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The Florida Everglades is a tropical marshland located in the southwest portion of the state of Florida.


The Everglades extends from Lake Okeechobee on the north, to the Florida Straits on the south. It has been called the River of Grass because there is a slow flow of water from the lake south and the principal plant is the sedge known as sawgrass. The higher points in this extremely flat area are covered with trees.

Some 50% of the original Everglades have been lost to agriculture. Most of the rest is now protected in a number of national parks. Water from the Everglades is still used as a water supply for major cities in the areas such as Miami.

An Anhinga perched on the trail boardwalk railing

Everglades National Park

Everglades National Park preserves the southern portion of the Everglades, but represents only 20% of the original wetlands. It covers 1.5 million acres and is a World Heritage Site. The only highway access is the State Road SR9336 running 38 miles from Florida City to the coast at Flamingo. Excluding the main Visitor Center and some smaller park facilities, there is no development in the park.

There are a number of car parks and trails in the Park, of which the most famous is the Anhinga trail. This trail allows very close approach to the birds such as herons and the Anhinga. The latter birds will perch on the rails of the boardwalk.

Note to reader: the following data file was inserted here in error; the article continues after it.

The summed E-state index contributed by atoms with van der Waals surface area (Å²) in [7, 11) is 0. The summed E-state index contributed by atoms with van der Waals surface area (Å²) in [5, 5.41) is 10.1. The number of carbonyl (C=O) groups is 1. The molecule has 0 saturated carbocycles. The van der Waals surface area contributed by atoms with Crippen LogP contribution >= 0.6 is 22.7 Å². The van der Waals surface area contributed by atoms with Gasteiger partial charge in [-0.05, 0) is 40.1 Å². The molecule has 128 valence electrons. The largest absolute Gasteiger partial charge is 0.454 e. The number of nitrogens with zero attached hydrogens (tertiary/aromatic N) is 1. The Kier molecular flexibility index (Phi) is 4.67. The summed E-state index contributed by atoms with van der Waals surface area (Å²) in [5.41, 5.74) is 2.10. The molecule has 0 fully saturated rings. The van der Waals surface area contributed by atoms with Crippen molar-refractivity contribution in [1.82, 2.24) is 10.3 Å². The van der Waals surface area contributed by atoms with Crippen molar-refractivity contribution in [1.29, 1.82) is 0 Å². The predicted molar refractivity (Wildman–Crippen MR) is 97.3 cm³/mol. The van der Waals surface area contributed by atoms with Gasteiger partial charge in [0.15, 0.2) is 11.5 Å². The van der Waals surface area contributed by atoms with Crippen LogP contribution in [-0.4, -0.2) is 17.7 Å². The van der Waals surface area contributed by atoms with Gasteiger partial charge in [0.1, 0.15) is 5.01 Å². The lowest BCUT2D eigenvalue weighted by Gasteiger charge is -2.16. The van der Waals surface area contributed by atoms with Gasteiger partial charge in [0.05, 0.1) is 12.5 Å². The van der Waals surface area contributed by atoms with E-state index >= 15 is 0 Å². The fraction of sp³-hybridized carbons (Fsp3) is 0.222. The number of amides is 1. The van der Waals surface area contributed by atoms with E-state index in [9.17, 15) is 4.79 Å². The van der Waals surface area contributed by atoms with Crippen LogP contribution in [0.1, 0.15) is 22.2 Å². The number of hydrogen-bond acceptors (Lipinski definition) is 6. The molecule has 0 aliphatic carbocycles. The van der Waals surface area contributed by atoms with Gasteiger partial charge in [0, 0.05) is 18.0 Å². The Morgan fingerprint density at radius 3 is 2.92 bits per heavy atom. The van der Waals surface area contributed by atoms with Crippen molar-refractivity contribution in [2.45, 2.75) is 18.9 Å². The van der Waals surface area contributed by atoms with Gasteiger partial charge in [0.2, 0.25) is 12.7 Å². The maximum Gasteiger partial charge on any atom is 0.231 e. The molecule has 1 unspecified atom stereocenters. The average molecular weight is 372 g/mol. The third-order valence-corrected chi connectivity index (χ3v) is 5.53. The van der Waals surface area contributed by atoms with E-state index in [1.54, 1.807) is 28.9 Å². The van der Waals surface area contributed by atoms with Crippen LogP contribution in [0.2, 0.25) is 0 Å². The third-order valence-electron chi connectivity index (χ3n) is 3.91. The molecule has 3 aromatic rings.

Specialities of the park include Caribbean Flamingo at its only regular North American site, usually near Flamingo, Short-tailed Hawk and Smooth-billed Ani. Other wading birds such as herons, egrets, Wood Stork, Roseate Spoonbill and ibises are abundant.

The raptors include the rare Snail Kite and the very common Red-shouldered Hawk and Osprey.

From Flamingo, the water and mud flats of Florida Bay allow views of pelicans, shorebirds, terns and skimmers.


The publication in 1947 of Marjorie Stoneman Douglas' Everglades: River of Grass was as electrifying an event among naturalists as Rachel Carson's Silent Spring. It drew attention to the vast area that makes South Florida habitable but was being treated by agricultural interests and housing developers as a worthless swamp that the U.S. Army Corps of Engineers would profitably be able to drain. It galvanized President Harry S. Truman's executive order later that year to protect more than 2 million acres as Everglades National Park.

The strength of Mrs. Douglas' name was such that when legislation designed by lawyers representing the sugar growers' industry proposed to suspend all water quality standards in the Everglades for twelve years, it was named the "Marjory Stoneman Douglas Act"—until the 103-year old author demanded that her name be removed from the pending bill (which passed however as the "Everglades Forever Act") when it was finally passed in 1994.

The Florida courts had imposed a plan to reduce damaging phosphate levels in the Park's waters to below 10ppb by 2006. The phosphate derives from sugarcane farming.

Governor Jeb Bush has now put the date back to 2016. Judge William Hoeveler, who was overseeing the cleanup, has has been removed following legal action by US Sugar Corporation of Clewiston, Florida.

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